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The Secret To Writing Good Jokes in a Script

April 16, 2024
6 min read time

Any comedic writer will tell you there’s nothing more satisfying than a well-placed joke. That’s probably because writing comedy isn’t easy. Just like any other screenplay, a comedic screenplay has to have a well-developed story and three-dimensional characters while making audiences laugh. You have to be funny while trying not to be funny while remaining true to the situation at hand and the character’s personality. This is no easy feat. 

Below, we talked to two comedy writers, Chris Lee Hill (Tragedy GirlsFive Nights At Freddy's) and Luciano Casmiri (Christmas At RockwellThe Indian Detective), to share their secrets to writing good jokes in a script. 

The Joke's Placement Matters

According to Hill, when it comes to landing a good joke, it all depends on when you want the surprise moment. 

“A joke that has a setup and payoff is ideal, whether that’s dialogue, visual, or even just within the text itself. Sometimes the setup is in the previous scene, and the payoff is the start of the next,” Hill explains. “I think my favorite jokes tend to have a very small setup that the audience can forget for a while before having a huge punch much later. So I think placement all has to do with where it will make the most impact.” 

Casimiri adds that the placement of the jokes physical comedy, or sight gags, is also limited to the actors involved with the projects. 

“They are usually not necessarily comedy actors, so the scripts should have not just one joke or line for a character, but several,” he says. “Then the director can decide at the read-through which jokes work best.”

Read More: Why You Should Write Dark Comedy

The crew playing instruments in the cockpit in 'Airplane!'

Consider the Story First 

Not every moment in your script needs to be funny. When it comes to figuring out whether the scene requires a joke, Casimir says when he punches up scripts, which are usually for rom-coms, he breaks down the script with index cards to help him isolate each scene so he doesn’t mess with the story structure. Then he transfers those to the script and does a second pass at the script flagging with Final Draft’s scene navigator looking for a running joke or a call back to an early reference.

“Then I break down beats using Save the Cat and Billy Mernit’s Writing the Romantic Comedy,” Casimir explains. “Some beats you can play with as far as a comedy—the meet-cute, the setup, the theme moment, and the promise of the premise. Isolating these beats helps me focus on the characters, action, and visual suggestions.”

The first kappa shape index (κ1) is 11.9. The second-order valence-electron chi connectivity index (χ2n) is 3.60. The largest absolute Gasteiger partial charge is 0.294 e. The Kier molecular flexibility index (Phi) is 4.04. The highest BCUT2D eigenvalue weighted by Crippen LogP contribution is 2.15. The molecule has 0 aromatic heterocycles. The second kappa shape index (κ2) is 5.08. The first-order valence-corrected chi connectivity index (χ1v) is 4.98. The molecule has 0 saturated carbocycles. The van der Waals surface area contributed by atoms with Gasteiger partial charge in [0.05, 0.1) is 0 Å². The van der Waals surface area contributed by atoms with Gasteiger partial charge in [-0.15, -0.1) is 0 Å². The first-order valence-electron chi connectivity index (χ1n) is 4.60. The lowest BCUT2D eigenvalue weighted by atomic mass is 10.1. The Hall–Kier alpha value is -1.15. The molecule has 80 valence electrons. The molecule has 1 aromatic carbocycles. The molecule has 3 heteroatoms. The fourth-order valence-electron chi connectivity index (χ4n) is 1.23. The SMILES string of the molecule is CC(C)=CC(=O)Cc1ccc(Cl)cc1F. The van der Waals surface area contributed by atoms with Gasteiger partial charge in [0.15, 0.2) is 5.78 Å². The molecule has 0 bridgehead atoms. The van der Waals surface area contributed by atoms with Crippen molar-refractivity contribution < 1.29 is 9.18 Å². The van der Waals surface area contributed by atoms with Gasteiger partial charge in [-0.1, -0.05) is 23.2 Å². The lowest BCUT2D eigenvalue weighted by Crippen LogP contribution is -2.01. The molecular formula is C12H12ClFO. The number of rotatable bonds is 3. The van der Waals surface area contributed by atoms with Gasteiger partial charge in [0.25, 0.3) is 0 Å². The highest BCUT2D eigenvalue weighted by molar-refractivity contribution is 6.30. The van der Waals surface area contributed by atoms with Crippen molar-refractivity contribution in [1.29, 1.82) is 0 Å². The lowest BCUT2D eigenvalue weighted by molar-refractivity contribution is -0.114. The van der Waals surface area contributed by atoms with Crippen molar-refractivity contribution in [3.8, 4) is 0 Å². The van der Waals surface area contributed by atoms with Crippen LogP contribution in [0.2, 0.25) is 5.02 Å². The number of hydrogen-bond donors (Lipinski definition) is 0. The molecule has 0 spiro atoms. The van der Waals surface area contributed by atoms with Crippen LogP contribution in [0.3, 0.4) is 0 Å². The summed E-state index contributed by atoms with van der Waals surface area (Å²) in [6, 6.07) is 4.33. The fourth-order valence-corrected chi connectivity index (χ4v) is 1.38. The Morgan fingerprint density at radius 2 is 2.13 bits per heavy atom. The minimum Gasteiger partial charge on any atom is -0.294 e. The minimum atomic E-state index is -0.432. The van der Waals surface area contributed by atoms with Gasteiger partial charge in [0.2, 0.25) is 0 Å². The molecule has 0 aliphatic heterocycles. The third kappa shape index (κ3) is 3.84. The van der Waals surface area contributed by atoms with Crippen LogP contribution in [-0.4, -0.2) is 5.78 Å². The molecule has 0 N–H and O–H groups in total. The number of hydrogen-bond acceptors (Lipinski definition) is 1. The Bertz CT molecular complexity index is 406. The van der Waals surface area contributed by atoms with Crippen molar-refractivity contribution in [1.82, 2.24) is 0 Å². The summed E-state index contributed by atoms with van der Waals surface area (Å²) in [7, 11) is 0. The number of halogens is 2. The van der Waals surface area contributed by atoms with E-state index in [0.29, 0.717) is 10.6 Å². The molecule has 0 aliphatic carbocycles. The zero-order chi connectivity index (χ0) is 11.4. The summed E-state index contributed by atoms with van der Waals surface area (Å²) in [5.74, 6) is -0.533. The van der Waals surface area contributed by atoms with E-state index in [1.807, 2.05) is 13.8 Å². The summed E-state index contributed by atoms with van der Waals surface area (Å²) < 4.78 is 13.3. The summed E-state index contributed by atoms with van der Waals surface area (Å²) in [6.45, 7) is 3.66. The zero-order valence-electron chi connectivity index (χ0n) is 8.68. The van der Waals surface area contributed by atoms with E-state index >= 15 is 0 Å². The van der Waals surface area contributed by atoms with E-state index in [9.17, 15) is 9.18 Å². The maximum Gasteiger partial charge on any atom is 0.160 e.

The tone of the story is also crucial when deciding which jokes work or not. “Tone is all about the game you’re playing with the audience’s expectations because just like screenwriters, they’ve seen thousands of movies,” Hill says. “For example, in the movie Bottoms, the football players wear their equipment at all times, in every scene, and they don’t play football until the end of the film. It’s a hilarious commentary on the teen genre and another reminder for the leads that they are not part of the in-crowd. If the big satirical idea is funny, it adds a layer of comedy that runs throughout the movie.”

The cast of 'Bottoms' standing in the gym; The Secret To Writing Good Jokes in a Script

Characters Drive the Funny 

“I think characters drive everything,” Hill says. “Jokes that are organic reveal something about a character and how they see the world, so even if they have a warped perspective, it gives the audience a POV to get on board with. Often it’s about characters who have two very different priorities or approaches in a scene that drives the conflict and the relationship is where the jokes are.”

When it comes to creating funny character moments, Casimir says he does a pass on the whole script once for the funny moments that he can imagine, including those that are broad. Then, he goes character by character, understanding that the leads are typically charming yet funny, and the sidekicks are usually goofy, giving the characters their appropriate comedy moments. “The dad jokes usually go to the dads, for example,” he says. 

Read More: Five Overused Comedy Bits to Avoid

Two people sitting together in a grocery store in 'The Indian Detective;' The Secret To Writing Good Jokes in a Script

It’s Not Really About Jokes per Scene 

“When I’ve been in development on half-hour comedy pilots, you will sometimes get the ‘three jokes a page’ note from producers. I’ve never really bought into this because approaching it like a census where you check boxes doesn’t necessarily make it funnier,” Hill says. “It’s actually quite tough to shoehorn in dialogue jokes where they do

"For me it’s more helpful to think of it like music where you play those notes when they feel right for the characters. The audience will resonate with something that feels authentic to the people they’re watching, even if it’s ridiculous," Hill says.

Hill also thinks the comedic premise of the scene is more important than the volume of jokes. “If you have a character that’s really out of place, or you’re playing with genre conventions in a surprising way, that organically is going to give you a lot of material to work with,” he says. 

But that doesn’t mean you won’t have to place a cliche joke in your script anyway. “Sometimes you’ll be watching a scene where a character uses the most stock, cliché, clam of a joke we’ve all heard a million times, and it’s almost always the result of a note (and a very specific suggestion from an exec) that their idea be there in the first place,” Hill explains. “But sometimes that’s the job. Hopefully, there’s a way to try and put a new spin on an old clam, but if there isn’t, please don’t blame the writer!” 

Read More: Big Break Comedy Writer Adi Blotman Lays It Out

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